The more things change, the more they remain the same.
Barbadians, whose memories are still in tack, will recall the waning years of the late Owen Arthur administration when he was accused by the Opposition of selling off the island’s “family silver”.
Barbados was navigating a financial downturn and our fragile, open economy was starved for foreign exchange.
Arthur, as political leader, had to make some critical decisions. Some state-owned assets were not performing at their optimum and had become drains on the public purse. Others capable of generating significant and valuable foreign currency were then sold to foreign buyers.
In 2003, the government offered its controlling interest or 57 percent of the shares it owned in the Barbados National Bank (BNB) to the Trinidad-based Republic Bank group. In 2012, Republic Bank would acquire the remaining shares, giving it 100 percent control of the financial institution that many people to this day are convinced was a wrong move.
The sale of BNB brought more than US$80 million into the treasury. During the period, the government also took the opportunity to dispose of most of its interest in some profitable entities.
The Barbados government decided it was time to sell lucrative assets such as its shares in Barbados Light & Power and the Insurance Corporation of Barbados. Over the years, we have also seen the Arawak Cement Plant being sold to foreign interests as well as state interest in Cable & Wireless.
Barbados’ need to tidy up its finances and block the bleed of state finances is upon us again. Among those assets on the chopping block include the troublesome Barbados Agricultural Management Company (BAMC) which manages sugar industry assets for the government.
The sugar industry is a troublesome and complex animal. There is a widely held belief among Barbadians that the sugarcane/sugar industry has already seen its best days and the premium value of the sector has already been extracted by the class of privileged Barbadians who had a long head start on the majority of the population.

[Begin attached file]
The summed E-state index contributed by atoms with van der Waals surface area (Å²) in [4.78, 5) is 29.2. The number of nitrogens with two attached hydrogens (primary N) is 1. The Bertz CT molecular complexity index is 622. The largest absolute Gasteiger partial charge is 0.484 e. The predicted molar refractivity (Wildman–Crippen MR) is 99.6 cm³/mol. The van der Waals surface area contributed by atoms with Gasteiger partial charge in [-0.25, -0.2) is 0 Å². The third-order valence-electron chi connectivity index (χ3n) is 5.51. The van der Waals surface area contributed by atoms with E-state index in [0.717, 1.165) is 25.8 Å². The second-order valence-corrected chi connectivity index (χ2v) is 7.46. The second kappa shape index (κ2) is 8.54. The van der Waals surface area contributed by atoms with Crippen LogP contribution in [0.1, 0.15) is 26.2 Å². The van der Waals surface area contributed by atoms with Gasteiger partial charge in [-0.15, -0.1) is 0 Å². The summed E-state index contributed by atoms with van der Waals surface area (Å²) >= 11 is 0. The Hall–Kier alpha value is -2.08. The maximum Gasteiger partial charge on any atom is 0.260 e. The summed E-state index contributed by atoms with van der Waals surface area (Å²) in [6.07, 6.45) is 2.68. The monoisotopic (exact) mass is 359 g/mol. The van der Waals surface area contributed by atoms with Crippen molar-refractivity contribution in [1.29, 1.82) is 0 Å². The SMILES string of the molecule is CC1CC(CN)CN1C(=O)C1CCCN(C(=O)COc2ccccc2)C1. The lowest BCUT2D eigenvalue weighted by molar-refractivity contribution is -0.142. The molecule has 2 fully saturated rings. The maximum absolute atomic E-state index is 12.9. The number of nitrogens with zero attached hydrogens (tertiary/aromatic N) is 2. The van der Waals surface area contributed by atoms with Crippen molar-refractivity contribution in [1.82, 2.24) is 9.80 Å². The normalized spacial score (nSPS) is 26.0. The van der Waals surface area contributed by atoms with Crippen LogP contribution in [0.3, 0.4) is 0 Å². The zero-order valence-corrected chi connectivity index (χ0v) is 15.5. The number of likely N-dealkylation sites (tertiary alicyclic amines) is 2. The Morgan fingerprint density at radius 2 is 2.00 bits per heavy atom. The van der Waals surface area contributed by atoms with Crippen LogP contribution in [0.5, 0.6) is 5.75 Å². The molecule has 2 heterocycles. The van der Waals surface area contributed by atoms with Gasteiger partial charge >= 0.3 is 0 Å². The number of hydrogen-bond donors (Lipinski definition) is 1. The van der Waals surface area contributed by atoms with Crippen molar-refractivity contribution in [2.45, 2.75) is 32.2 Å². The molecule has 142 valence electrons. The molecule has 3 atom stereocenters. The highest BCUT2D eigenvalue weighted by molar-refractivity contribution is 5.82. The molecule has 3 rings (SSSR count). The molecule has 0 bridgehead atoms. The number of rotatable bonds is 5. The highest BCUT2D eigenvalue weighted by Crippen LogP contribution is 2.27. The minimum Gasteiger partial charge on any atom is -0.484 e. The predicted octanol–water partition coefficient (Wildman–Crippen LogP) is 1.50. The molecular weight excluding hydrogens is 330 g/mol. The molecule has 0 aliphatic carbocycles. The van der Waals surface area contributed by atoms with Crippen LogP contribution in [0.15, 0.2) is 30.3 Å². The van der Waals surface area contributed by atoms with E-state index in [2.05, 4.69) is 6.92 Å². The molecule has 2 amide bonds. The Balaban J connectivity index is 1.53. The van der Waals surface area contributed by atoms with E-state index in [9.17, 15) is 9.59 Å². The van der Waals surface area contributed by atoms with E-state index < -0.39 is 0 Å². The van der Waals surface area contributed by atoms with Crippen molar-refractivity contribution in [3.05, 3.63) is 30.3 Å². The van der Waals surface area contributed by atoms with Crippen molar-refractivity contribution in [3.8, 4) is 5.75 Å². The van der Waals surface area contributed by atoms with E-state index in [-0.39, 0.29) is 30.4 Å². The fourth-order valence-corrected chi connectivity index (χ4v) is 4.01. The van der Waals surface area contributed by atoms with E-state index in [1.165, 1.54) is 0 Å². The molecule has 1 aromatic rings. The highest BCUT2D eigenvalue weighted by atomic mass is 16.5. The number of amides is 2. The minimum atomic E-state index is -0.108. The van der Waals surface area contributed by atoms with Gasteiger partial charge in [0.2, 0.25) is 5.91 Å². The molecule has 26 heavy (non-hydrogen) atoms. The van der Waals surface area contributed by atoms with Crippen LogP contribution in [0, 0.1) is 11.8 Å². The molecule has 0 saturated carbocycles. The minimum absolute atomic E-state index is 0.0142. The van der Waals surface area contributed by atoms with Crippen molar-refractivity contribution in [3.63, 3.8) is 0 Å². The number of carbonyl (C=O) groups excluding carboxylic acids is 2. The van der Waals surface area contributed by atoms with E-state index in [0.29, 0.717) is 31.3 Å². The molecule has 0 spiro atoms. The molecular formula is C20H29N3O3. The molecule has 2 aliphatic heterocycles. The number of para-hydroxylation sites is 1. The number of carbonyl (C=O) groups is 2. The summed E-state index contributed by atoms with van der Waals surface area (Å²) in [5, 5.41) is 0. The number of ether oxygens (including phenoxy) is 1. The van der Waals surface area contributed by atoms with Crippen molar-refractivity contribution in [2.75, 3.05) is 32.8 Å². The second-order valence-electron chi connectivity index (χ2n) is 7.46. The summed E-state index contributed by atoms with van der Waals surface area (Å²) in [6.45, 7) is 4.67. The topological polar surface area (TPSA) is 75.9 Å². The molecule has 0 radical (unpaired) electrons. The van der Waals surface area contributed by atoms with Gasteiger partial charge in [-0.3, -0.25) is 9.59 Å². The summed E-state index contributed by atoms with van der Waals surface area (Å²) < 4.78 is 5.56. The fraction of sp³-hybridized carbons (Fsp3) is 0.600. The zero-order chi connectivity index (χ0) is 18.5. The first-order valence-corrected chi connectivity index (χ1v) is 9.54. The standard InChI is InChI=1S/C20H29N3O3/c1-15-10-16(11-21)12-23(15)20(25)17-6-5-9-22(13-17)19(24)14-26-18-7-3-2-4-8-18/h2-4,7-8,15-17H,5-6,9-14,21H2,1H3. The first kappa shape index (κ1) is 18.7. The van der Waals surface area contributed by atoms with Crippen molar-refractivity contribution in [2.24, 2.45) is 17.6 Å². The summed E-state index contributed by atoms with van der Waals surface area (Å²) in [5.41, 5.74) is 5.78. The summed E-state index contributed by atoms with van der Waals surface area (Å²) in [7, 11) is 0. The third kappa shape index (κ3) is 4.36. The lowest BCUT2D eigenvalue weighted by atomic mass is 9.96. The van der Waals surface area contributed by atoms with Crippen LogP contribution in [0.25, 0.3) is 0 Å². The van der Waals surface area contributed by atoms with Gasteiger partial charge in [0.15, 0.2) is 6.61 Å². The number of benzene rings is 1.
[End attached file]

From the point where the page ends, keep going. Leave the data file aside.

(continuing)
Thus, the announcement by head of the Barbados Sustainable Energy Cooperative Society Ltd (CoopEnergy) retired Colonel Trevor Browne that this cooperative was seeking to invest $100 million in the takeover of BAMC in furtherance of its green energy thrust, came as a surprise.
Generally speaking, the thought of average working-class Barbadians investing and holding ownership of the assets of BAMC is intriguing.
Some have even compared it to the opportunity offered by the Government for credit unions to purchase the shares it was prepared to sell in BNB.
However, the BAMC is not BNB; the two entities are fish and fowl.
As much as we welcome the enthusiasm of Colonel Browne and his supporters in CoopEnergy, we must remind them that $100 million is not $100. The credit union movement comprises mostly citizens from the lower economic rung who have put aside their precious savings.
Yes, they deserve to be invested and own a greater stake in the assets of this country, but they also need the greatest level of protection because they have so much more to lose.
The impression should not be given that this $100 million investment has been approved by the more than 200 000 credit union members across the nearly 30 credit unions on the island. We, therefore, urge caution and a tempering of the mad rush to make deals happen.
We are forced to agree with longstanding credit unionist and former president of the Barbados Cooperative & Credit Union League Mr Ashton Turney.
“Investment of money from any source should be undertaken after relevant analysis and particularly cost-benefit analysis. Clearly, Colonel Browne is enthusiastic about moving the energy sector forward and would like to design a model that widens shareholder control to include workers.
“I, however, must reiterate that the money held in trust by the credit unions can only be invested in ventures approved by the members, and even then, the credit union movement must do its due diligence before inviting its members to consider any proposal,” he added.
We support Colonel Browne’s vision; it is the source of his funding for the vision with which we are uncomfortable.